Trials & Litigation

Did Trump lawyers flub by failing to request jury trial in civil fraud case?

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Former President Donald Trump sits in the courtroom before the start of his civil business fraud trial Oct. 4 at the New York Supreme Court in New York. Photo by Mary Altaffer via the Associated Press.

Former President Donald Trump has told reporters that it was “very unfair” that he didn’t have a jury trial in the civil fraud case alleging that he inflated the value of his properties in statements to insurers and banks.

Trump’s lawyers never requested a jury trial, however, after New York Attorney General Letitia James indicated that she was seeking trial before a judge. But was Trump entitled to a jury trial? The issue isn’t clear-cut, and report.

Trump went on trial this week on remaining issues in the case after the trial judge, Justice Arthur F. Engoron, ruled that Trump and his two oldest sons are liable for misrepresentations in the financial statements.

In a statement published by MSNBC, Trump lawyer Alina Habba said the case was filed under a consumer protection statute that denies the right to a jury, and “there was never an option to choose a jury trial.” The New York Times made a similar point in an Oct. 2 story.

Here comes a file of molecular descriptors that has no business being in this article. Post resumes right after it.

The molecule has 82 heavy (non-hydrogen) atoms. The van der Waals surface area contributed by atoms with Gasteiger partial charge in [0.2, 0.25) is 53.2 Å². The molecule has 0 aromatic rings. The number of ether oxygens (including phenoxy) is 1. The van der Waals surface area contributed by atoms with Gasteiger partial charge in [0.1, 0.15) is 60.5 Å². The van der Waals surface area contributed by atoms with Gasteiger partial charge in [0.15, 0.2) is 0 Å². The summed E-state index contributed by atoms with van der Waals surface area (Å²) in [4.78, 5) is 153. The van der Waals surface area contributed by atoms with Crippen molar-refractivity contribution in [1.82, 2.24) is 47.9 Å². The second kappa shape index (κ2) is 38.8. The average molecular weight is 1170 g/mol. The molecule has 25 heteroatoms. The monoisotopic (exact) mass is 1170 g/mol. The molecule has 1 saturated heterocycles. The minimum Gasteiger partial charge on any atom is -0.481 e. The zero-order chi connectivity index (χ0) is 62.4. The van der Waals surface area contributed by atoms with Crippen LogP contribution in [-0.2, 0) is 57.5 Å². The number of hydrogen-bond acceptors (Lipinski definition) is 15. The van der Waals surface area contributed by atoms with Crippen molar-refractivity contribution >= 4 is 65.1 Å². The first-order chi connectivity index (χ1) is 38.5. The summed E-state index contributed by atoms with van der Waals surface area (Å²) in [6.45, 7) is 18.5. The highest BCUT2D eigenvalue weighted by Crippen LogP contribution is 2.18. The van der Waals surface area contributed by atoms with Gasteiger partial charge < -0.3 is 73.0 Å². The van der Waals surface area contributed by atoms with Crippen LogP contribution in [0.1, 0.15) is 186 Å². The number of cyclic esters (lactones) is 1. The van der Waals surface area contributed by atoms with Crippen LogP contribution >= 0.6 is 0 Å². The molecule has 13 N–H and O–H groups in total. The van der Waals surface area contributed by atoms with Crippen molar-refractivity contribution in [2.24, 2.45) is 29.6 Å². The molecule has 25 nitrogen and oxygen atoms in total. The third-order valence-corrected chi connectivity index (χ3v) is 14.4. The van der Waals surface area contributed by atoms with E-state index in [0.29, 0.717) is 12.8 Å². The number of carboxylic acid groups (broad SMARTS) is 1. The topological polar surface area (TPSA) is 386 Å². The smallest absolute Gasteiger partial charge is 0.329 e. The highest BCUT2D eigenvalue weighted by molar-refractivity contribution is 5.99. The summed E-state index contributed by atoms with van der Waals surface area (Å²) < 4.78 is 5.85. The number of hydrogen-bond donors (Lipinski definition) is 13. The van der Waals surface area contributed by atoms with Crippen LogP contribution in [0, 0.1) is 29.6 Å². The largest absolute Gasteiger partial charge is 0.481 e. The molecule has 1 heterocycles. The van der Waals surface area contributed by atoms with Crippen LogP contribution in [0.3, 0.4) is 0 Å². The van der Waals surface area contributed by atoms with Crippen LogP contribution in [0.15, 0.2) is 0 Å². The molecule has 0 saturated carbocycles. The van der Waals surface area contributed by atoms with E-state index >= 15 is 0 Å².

But some lawyers say the issue could have been litigated.

The law at issue, Section 63(12) of the New York Executive Law, allows the New York attorney general to sue businesses or people for engaging in “persistent and repeated business fraud.” The law doesn’t ban jury trials, but precedent bars jury trials when damages sought are equitable in nature, and explain.

James’ lawsuit sought equitable relief, including a ban on Trump working as an officer or a director in any New York corporation for five years. James’ suit also seeks disgorgement of financial benefits obtained as a result of the wrongdoing, estimated at $250 million.

James’ suit describes disgorgement as an equitable remedy, but some lawyers say there is an argument that the amount of disgorgement is a severe penalty amounting to a legal action for damages, entitling the defendant to a jury.

“Trying to bar someone from the right to operate a corporation, I would call that equitable relief,” said New York lawyer Paul Golden in an interview with “But with disgorgement, that’s less clear to me … if disgorgement would be considered legal damages or equitable relief.”

To get a ruling on the issue, Trump’s lawyers could have filed a jury demand and then litigated their right to one, according to and

See also:

“Trump’s social media post about law clerk leads to gag order”

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